Christy Sports The Ridge Report
A Blog About Everything Skiing & Snowboarding in Colorado & Utah
Old ski boots on a wooden floor

From “Vintage” to “Time to Replace”

It’s hard to attach a number to exactly how long your ski boots will last since it depends on how many days you ski, how many hours per day, and how aggressively you shred. The level of care you give your footwear, like whether you properly store your ski boots during the offseason, will also factor into their lifespan. Skiing on boots than are far past their prime can be downright dangerous as your discomfort increases and your control decreases. Without the ability to assign an exact number to their lifespan, here are some telltale signs it may be time to buy new ski boots.

Might be time to replace your ski boots:

If they’re hurting your feet

Ski boots are infamous for being uncomfortable, although there are steps you can take to remedy this. But if your boots are becoming especially painful or rubbing in spots they’ve never bothered you before, it could be because the are breaking down. Additionally, feeling like your boots are too loose no matter how hard to work to tighten them may also indicate the liner is packed out and no longer doing its thing.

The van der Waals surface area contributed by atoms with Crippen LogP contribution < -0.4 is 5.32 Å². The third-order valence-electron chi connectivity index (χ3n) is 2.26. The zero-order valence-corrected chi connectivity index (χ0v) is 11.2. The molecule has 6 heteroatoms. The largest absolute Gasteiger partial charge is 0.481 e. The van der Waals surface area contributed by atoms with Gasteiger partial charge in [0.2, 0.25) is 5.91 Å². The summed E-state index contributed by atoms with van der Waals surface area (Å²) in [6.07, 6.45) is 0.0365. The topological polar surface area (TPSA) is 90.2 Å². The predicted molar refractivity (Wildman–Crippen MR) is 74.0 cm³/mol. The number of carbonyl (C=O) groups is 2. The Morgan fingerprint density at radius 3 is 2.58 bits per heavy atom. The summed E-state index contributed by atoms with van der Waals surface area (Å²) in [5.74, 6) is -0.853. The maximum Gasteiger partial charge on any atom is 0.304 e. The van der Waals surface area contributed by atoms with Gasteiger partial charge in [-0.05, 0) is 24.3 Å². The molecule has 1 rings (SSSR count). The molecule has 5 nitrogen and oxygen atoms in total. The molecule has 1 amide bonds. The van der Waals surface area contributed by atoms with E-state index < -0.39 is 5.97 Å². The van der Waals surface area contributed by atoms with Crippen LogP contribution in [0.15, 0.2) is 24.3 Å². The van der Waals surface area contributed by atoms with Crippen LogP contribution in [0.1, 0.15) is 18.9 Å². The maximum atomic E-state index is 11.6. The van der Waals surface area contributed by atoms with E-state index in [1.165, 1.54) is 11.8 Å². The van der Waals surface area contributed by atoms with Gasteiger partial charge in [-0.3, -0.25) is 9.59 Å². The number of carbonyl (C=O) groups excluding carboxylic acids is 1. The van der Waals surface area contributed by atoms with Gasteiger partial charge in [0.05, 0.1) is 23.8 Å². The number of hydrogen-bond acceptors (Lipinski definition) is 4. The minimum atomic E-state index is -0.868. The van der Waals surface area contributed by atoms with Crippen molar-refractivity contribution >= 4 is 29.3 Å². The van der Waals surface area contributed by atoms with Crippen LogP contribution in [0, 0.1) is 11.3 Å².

If the soles are worn down

You can visibly see when your soles have had their fair share of wear & tear. But this issue isn’t purely cosmetic: it’s a safety concern. Soles that have seen better days might not release properly from your binding, putting you at risk on the mountain. When checking your soles, focus especially on the heal and toe areas. If the soles are worn down, chances are the boot itself is as well.

If skiing feels more challenging

Do you find yourself out on the hill saying “Hmm.. this used to be easier.” That might not just be due to aging as we know a lot of great skiers who only got better over time, like a fine wine. As your boots break down they lose their structural integrity, causing you to lose control over your skis. Increased movement in the boot is probably reducing your control. Over time, the plastic shell can lose its elasticity & become more brittle. This reduces the flexibility and pop that helps you transfer energy through to your skis. We don’t think it’s time to retire just yet but it may be time to retire those boots.